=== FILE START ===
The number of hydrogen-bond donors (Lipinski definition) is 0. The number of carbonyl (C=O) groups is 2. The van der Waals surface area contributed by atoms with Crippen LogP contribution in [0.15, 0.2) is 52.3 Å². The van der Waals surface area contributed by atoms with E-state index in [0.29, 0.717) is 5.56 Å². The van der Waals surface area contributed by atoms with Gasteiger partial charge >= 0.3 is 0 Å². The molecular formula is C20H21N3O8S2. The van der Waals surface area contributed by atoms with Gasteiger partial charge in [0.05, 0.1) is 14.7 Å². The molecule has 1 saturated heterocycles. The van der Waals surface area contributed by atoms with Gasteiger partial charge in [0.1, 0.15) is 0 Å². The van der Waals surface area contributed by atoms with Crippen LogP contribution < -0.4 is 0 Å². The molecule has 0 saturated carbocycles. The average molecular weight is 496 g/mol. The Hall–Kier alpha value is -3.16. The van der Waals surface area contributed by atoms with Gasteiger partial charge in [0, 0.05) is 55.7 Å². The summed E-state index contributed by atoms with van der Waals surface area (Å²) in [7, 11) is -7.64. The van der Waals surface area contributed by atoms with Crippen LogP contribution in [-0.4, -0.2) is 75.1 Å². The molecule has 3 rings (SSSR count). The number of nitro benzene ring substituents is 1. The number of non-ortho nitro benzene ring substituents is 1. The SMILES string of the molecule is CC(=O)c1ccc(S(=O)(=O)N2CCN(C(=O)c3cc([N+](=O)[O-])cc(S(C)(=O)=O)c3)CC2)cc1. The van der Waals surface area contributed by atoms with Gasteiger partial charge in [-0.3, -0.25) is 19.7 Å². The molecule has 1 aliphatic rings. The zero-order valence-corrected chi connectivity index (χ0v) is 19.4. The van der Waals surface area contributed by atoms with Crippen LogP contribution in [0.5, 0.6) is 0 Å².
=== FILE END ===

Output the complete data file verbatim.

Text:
The number of hydrogen-bond donors (Lipinski definition) is 0. The number of carbonyl (C=O) groups is 2. The van der Waals surface area contributed by atoms with Crippen LogP contribution in [0.15, 0.2) is 52.3 Å². The van der Waals surface area contributed by atoms with E-state index in [0.29, 0.717) is 5.56 Å². The van der Waals surface area contributed by atoms with Gasteiger partial charge >= 0.3 is 0 Å². The molecular formula is C20H21N3O8S2. The van der Waals surface area contributed by atoms with Gasteiger partial charge in [0.05, 0.1) is 14.7 Å². The molecule has 1 saturated heterocycles. The van der Waals surface area contributed by atoms with Gasteiger partial charge in [0.1, 0.15) is 0 Å². The van der Waals surface area contributed by atoms with Crippen LogP contribution < -0.4 is 0 Å². The molecule has 0 saturated carbocycles. The average molecular weight is 496 g/mol. The Hall–Kier alpha value is -3.16. The van der Waals surface area contributed by atoms with Gasteiger partial charge in [0, 0.05) is 55.7 Å². The summed E-state index contributed by atoms with van der Waals surface area (Å²) in [7, 11) is -7.64. The van der Waals surface area contributed by atoms with Crippen LogP contribution in [-0.4, -0.2) is 75.1 Å². The molecule has 3 rings (SSSR count). The number of nitro benzene ring substituents is 1. The number of non-ortho nitro benzene ring substituents is 1. The SMILES string of the molecule is CC(=O)c1ccc(S(=O)(=O)N2CCN(C(=O)c3cc([N+](=O)[O-])cc(S(C)(=O)=O)c3)CC2)cc1. The van der Waals surface area contributed by atoms with Gasteiger partial charge in [-0.3, -0.25) is 19.7 Å². The molecule has 1 aliphatic rings. The zero-order valence-corrected chi connectivity index (χ0v) is 19.4. The van der Waals surface area contributed by atoms with Crippen LogP contribution in [0.5, 0.6) is 0 Å².